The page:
UK census records reveal complete family groups — together with occupations, addresses and more — every ten years from the latest 1911 Census back to 1841. Then fill in the gaps with electoral rolls and poll books.
These electoral records reveal the people who could vote in North Nottinghamshire in 1885. This date is important because anyone who wasn’t a property owner or who lived in a rural area had only just been given the right to vote – so plenty of ‘new’ names appear here.
The records could help you confirm Notts names, dates and places. You can then go on and discover more in the 1881 and 1891 censuses.
We’ve made two major improvements to our 1911 Census, making it even more essential in the search for your family’s past.
First of all we’ve released brand new record images, which include the ‘Infirmity’ column that was previously hidden. You can now see if any of your relatives were deaf or blind, or coped with a mental illness.
Plus, we’ve linked the records to our UK Maps, 1896-1904, supplied by Cassini Historical Maps. Once you’ve found your family in the Census, you can then see a map revealing the area they lived in.
Our London Overseer Returns, 1863-1894, are essentially Victorian electoral records. They can tell you where your ancestors were living at a particular time, and help you track their movements through the years.
Each area appointed an overseer, who had to collect the names of all the people who were allowed to vote. These returns are the alphabetical lists each overseer made – which became the basis for the official electoral registers.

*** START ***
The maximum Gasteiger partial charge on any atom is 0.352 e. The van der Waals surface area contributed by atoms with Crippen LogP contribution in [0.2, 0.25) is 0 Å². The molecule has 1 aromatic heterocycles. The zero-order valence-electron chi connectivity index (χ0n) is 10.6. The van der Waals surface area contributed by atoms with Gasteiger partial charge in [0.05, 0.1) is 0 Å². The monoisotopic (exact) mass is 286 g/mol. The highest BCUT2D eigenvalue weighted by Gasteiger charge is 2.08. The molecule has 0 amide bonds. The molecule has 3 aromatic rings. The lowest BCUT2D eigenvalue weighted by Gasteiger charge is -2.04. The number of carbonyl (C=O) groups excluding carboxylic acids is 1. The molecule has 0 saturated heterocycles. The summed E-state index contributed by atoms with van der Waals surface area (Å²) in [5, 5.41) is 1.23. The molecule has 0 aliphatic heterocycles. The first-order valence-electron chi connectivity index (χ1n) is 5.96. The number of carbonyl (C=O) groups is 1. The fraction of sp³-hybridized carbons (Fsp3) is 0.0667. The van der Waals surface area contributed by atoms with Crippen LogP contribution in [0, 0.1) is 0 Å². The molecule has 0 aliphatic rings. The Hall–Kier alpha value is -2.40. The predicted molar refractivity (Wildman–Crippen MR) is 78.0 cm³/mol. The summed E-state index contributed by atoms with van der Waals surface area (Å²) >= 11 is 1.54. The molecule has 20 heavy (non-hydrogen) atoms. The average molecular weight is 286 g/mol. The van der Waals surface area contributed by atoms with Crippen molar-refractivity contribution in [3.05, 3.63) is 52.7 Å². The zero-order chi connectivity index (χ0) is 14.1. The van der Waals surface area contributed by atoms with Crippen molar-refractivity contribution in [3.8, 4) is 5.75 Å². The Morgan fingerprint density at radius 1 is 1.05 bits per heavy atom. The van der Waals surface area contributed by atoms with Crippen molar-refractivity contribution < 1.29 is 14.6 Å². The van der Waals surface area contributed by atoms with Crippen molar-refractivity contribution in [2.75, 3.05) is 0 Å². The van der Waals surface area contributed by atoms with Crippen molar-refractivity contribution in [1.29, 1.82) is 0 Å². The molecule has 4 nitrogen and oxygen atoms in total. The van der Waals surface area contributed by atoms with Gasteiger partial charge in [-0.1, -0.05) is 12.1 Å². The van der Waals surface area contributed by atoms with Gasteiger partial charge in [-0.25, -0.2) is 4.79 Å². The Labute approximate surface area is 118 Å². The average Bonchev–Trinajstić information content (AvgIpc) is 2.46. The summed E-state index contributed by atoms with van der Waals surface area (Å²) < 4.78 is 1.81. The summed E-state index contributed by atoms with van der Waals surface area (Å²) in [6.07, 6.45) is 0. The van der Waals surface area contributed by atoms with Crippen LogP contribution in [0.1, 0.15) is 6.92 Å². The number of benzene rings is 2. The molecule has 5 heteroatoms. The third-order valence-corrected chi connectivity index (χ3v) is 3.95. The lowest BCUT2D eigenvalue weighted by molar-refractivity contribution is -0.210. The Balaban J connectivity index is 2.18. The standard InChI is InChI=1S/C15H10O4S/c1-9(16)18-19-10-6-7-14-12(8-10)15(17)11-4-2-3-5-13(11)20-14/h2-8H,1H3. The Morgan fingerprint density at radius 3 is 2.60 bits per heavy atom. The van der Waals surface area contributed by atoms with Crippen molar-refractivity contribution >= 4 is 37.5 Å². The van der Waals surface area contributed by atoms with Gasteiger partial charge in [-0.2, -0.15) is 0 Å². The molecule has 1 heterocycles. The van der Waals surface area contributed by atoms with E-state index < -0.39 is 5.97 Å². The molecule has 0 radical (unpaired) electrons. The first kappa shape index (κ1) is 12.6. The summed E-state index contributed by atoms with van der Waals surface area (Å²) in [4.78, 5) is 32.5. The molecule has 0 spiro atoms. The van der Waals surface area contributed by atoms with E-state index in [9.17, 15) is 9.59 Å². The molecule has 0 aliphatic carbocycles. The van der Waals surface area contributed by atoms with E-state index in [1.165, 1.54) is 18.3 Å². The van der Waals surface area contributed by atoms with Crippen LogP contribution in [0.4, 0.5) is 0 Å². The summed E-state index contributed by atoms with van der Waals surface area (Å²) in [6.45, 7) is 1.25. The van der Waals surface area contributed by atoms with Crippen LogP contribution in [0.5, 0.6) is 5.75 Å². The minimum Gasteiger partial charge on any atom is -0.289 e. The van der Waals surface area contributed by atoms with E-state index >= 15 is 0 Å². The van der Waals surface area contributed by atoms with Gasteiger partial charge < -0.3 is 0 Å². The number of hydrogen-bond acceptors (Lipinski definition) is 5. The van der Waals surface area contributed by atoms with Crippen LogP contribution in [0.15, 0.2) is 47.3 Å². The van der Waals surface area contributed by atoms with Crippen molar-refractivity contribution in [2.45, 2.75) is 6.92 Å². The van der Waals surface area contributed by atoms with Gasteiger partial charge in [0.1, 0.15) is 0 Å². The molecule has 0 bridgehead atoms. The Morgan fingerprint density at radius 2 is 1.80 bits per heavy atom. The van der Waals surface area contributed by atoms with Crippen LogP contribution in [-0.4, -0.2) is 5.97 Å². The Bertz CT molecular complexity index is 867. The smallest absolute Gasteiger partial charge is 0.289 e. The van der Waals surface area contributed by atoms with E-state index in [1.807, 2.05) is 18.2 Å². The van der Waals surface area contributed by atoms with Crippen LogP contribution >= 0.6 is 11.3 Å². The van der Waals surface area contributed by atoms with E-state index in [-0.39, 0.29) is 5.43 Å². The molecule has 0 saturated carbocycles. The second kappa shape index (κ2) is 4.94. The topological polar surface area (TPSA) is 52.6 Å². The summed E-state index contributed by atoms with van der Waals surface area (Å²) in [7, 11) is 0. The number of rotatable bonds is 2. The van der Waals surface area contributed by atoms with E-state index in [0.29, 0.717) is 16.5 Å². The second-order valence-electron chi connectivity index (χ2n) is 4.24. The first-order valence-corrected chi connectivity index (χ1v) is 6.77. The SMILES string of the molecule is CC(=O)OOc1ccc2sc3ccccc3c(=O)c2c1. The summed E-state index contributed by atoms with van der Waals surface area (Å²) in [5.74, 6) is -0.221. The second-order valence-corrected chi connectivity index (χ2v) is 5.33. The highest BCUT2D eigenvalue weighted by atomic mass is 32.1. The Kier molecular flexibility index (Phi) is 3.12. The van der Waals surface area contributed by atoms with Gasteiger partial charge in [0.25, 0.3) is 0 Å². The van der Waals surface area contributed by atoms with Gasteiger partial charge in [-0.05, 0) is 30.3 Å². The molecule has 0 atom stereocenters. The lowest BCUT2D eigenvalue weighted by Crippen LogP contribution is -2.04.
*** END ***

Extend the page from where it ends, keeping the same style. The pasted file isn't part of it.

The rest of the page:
Top Tip: Searching Census Records►
Track the changes in your family through the Victorian era, all the way back to the first useful census in 1841. These are the most important records on our site, whether you’re just getting started or filling in gaps in your tree.
We have complete national censuses of England and Wales, 1841-1911, revealing occupations, birth details, other family members and much more. We also have searchable indexes of Scottish census records up to 1901.
These two collections provide a rare glimpse into early Irish censuses. 1841/1851 Census Abstracts (Northern Ireland) includes around 23,000 names that appeared in the 1841 and 1851 records. 1841/1851 Census Abstracts (Republic of Ireland) is a smaller collection for the South.
Most Irish census records were destroyed in a fire in 1922. These abstracts were created by combining remaining fragments with other documents of the time, such as pension records.
One of the great things about democracy is the number of records it creates. Our electoral registers take you back through both World Wars and the suffragette movement, to a time when only wealthy men could vote.
These records reveal over 150 million names and addresses all over the old counties of London and Middlesex. Because they were taken every 12 months, they let you pinpoint your ancestors’ movements in-between the census years, and well into the 20th century.